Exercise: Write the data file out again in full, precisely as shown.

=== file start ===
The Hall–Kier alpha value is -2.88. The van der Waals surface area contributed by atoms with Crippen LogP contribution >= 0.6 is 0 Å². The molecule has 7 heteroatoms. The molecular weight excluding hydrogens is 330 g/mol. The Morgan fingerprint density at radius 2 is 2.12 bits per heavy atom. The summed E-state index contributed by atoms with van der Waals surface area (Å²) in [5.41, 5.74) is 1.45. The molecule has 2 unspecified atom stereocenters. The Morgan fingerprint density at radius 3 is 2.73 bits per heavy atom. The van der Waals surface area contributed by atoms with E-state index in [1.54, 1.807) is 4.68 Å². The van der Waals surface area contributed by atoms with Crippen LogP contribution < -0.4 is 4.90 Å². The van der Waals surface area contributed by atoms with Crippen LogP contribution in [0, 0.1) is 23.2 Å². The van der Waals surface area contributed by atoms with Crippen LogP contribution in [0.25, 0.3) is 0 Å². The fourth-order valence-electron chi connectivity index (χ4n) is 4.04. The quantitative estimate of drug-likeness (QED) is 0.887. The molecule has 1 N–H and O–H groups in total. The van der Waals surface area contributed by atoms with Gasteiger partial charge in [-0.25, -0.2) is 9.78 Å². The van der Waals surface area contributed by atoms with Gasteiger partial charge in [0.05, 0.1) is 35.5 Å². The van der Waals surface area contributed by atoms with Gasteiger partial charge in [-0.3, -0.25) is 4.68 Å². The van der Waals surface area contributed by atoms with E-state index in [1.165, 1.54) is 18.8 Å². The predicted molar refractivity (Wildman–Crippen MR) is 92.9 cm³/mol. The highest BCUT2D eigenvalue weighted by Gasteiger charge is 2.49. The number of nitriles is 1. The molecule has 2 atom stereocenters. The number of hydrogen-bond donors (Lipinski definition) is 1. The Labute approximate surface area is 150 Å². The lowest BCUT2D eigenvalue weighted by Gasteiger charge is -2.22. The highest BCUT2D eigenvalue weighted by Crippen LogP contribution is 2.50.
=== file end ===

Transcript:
The Hall–Kier alpha value is -2.88. The van der Waals surface area contributed by atoms with Crippen LogP contribution >= 0.6 is 0 Å². The molecule has 7 heteroatoms. The molecular weight excluding hydrogens is 330 g/mol. The Morgan fingerprint density at radius 2 is 2.12 bits per heavy atom. The summed E-state index contributed by atoms with van der Waals surface area (Å²) in [5.41, 5.74) is 1.45. The molecule has 2 unspecified atom stereocenters. The Morgan fingerprint density at radius 3 is 2.73 bits per heavy atom. The van der Waals surface area contributed by atoms with E-state index in [1.54, 1.807) is 4.68 Å². The van der Waals surface area contributed by atoms with Crippen LogP contribution < -0.4 is 4.90 Å². The van der Waals surface area contributed by atoms with Crippen LogP contribution in [0, 0.1) is 23.2 Å². The van der Waals surface area contributed by atoms with Crippen LogP contribution in [0.25, 0.3) is 0 Å². The fourth-order valence-electron chi connectivity index (χ4n) is 4.04. The quantitative estimate of drug-likeness (QED) is 0.887. The molecule has 1 N–H and O–H groups in total. The van der Waals surface area contributed by atoms with Gasteiger partial charge in [-0.25, -0.2) is 9.78 Å². The van der Waals surface area contributed by atoms with Gasteiger partial charge in [0.05, 0.1) is 35.5 Å². The van der Waals surface area contributed by atoms with Gasteiger partial charge in [-0.3, -0.25) is 4.68 Å². The van der Waals surface area contributed by atoms with E-state index in [1.165, 1.54) is 18.8 Å². The predicted molar refractivity (Wildman–Crippen MR) is 92.9 cm³/mol. The highest BCUT2D eigenvalue weighted by Gasteiger charge is 2.49. The number of nitriles is 1. The molecule has 2 atom stereocenters. The number of hydrogen-bond donors (Lipinski definition) is 1. The Labute approximate surface area is 150 Å². The lowest BCUT2D eigenvalue weighted by Gasteiger charge is -2.22. The highest BCUT2D eigenvalue weighted by Crippen LogP contribution is 2.50.